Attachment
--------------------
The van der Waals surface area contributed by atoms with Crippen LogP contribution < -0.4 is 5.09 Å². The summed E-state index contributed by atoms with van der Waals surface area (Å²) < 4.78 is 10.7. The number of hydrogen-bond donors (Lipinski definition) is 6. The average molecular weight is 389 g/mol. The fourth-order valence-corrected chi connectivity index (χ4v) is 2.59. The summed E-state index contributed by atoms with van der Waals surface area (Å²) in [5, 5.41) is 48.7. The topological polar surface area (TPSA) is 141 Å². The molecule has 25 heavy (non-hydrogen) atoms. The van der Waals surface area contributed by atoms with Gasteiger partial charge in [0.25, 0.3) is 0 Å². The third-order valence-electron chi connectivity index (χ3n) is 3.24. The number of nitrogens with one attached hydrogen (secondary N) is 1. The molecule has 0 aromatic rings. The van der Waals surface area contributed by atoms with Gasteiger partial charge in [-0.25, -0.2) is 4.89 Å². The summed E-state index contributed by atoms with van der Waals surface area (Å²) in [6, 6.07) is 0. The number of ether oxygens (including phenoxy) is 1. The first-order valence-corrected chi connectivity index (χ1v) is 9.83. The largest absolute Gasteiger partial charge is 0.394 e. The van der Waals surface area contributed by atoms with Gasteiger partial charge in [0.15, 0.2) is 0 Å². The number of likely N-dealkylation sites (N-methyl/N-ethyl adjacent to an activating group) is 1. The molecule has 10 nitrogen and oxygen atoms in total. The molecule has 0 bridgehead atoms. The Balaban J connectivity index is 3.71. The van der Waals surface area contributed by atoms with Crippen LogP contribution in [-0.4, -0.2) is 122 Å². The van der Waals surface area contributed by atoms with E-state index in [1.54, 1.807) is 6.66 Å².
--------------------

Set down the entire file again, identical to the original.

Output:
The van der Waals surface area contributed by atoms with Crippen LogP contribution < -0.4 is 5.09 Å². The summed E-state index contributed by atoms with van der Waals surface area (Å²) < 4.78 is 10.7. The number of hydrogen-bond donors (Lipinski definition) is 6. The average molecular weight is 389 g/mol. The fourth-order valence-corrected chi connectivity index (χ4v) is 2.59. The summed E-state index contributed by atoms with van der Waals surface area (Å²) in [5, 5.41) is 48.7. The topological polar surface area (TPSA) is 141 Å². The molecule has 25 heavy (non-hydrogen) atoms. The van der Waals surface area contributed by atoms with Gasteiger partial charge in [0.25, 0.3) is 0 Å². The third-order valence-electron chi connectivity index (χ3n) is 3.24. The number of nitrogens with one attached hydrogen (secondary N) is 1. The molecule has 0 aromatic rings. The van der Waals surface area contributed by atoms with Gasteiger partial charge in [-0.25, -0.2) is 4.89 Å². The summed E-state index contributed by atoms with van der Waals surface area (Å²) in [6, 6.07) is 0. The number of ether oxygens (including phenoxy) is 1. The first-order valence-corrected chi connectivity index (χ1v) is 9.83. The largest absolute Gasteiger partial charge is 0.394 e. The van der Waals surface area contributed by atoms with Gasteiger partial charge in [0.15, 0.2) is 0 Å². The number of likely N-dealkylation sites (N-methyl/N-ethyl adjacent to an activating group) is 1. The molecule has 10 nitrogen and oxygen atoms in total. The molecule has 0 bridgehead atoms. The Balaban J connectivity index is 3.71. The van der Waals surface area contributed by atoms with Crippen LogP contribution in [-0.4, -0.2) is 122 Å². The van der Waals surface area contributed by atoms with E-state index in [1.54, 1.807) is 6.66 Å².